G0037 FIN6

FIN6 used the Plink command-line utility to create SSH tunnels to C2 servers.[16]

G0061 FIN8

FIN8 has used the Plink utility to tunnel RDP back to C2 infrastructure.[17]

S0168 Gazer

Gazer uses custom encryption for C2 that uses RSA.[18][19]

S0588 GoldMax

GoldMax has RSA-encrypted its communication with the C2 server.[20]

S0531 Grandoreiro

Grandoreiro can use SSL in C2 communication.[21]

S0342 GreyEnergy

GreyEnergy encrypts communications using RSA-2048.[22]

S0632 GrimAgent

GrimAgent can use a hardcoded server public RSA key to encrypt the first request to C2.[23]

S0087 Hi-Zor

Hi-Zor encrypts C2 traffic with TLS.[24]

S0483 IcedID

IcedID has used SSL and TLS in communications with C2.[25][26]

S0250 Koadic

Koadic can use SSL and TLS for communications.[27]

S0641 Kobalos

Kobalos's authentication and key exchange is performed using RSA-512.[28][29]

S0409 Machete

Machete has used TLS-encrypted FTP to exfiltrate data.[30]

S0455 Metamorfo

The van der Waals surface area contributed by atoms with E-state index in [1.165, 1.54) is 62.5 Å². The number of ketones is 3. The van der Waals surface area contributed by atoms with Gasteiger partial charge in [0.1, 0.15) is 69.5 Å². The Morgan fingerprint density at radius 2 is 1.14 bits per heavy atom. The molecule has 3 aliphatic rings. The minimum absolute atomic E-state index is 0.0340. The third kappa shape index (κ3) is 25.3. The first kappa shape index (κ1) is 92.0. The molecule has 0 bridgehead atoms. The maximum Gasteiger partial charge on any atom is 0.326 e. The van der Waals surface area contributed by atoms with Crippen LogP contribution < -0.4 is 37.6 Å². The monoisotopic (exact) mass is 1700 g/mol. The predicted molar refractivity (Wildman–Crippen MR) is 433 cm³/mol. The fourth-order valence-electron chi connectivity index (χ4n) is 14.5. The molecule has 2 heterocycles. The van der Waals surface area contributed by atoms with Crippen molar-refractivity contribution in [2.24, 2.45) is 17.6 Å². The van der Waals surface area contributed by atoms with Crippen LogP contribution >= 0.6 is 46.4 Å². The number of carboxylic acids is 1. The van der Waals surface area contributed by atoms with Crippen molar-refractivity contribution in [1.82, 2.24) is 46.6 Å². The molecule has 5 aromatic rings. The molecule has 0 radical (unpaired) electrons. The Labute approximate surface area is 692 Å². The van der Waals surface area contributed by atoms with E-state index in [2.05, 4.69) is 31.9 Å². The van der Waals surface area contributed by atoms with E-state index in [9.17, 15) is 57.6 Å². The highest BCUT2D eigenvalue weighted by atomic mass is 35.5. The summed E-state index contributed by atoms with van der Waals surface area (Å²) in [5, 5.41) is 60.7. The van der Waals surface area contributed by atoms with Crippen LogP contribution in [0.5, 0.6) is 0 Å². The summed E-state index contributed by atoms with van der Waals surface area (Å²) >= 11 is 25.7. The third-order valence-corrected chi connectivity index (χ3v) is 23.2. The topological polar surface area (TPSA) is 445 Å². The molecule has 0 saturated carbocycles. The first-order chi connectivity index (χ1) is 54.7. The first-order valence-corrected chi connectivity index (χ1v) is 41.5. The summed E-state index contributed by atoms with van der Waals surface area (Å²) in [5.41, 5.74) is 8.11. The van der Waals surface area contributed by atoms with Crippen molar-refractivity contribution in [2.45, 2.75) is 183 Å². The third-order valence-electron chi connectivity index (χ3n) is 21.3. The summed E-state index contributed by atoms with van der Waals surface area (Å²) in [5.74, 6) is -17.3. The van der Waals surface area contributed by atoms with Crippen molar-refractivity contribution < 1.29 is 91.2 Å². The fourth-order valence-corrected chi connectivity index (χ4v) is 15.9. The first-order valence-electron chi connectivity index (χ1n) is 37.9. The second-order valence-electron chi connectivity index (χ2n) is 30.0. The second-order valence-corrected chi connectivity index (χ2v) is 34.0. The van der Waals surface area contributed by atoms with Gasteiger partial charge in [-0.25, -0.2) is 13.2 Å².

Metamorfo's C2 communication has been encrypted using OpenSSL.[31]

G0049 OilRig

OilRig used the Plink utility and other tools to create tunnels to C2 servers.[32]

G0116 Operation Wocao

Operation Wocao's proxy implementation "Agent" can upgrade the socket in use to a TLS socket.[33]

S0556 Pay2Key

Pay2Key has used RSA encrypted communications with C2.[34]

S0587 Penquin

Penquin can encrypt communications using the BlowFish algorithm and a symmetric key exchanged with Diffie Hellman.[35]

S0428 PoetRAT

PoetRAT used TLS to encrypt command and control (C2) communications.[36]


POSHSPY encrypts C2 traffic with AES and RSA.[37]


POWERSTATS has encrypted C2 traffic with RSA.[38]

S0192 Pupy

Pupy's default encryption for its C2 communication channel is SSL, but it also has transport options for RSA and AES.[39]

S0496 REvil

REvil has encrypted C2 communications with the ECIES algorithm.[40]

S0382 ServHelper

ServHelper may set up a reverse SSH tunnel to give the attacker access to services running on the victim, such as RDP.[41]

S0633 Sliver

Sliver can use mutual TLS and RSA cryptography to exchange a session key.[42][43][44]

S0627 SodaMaster

SodaMaster can use a hardcoded RSA key to encrypt some of its C2 traffic.[45]

S0615 SombRAT

SombRAT can SSL encrypt C2 traffic.[46][47][48]

S0491 StrongPity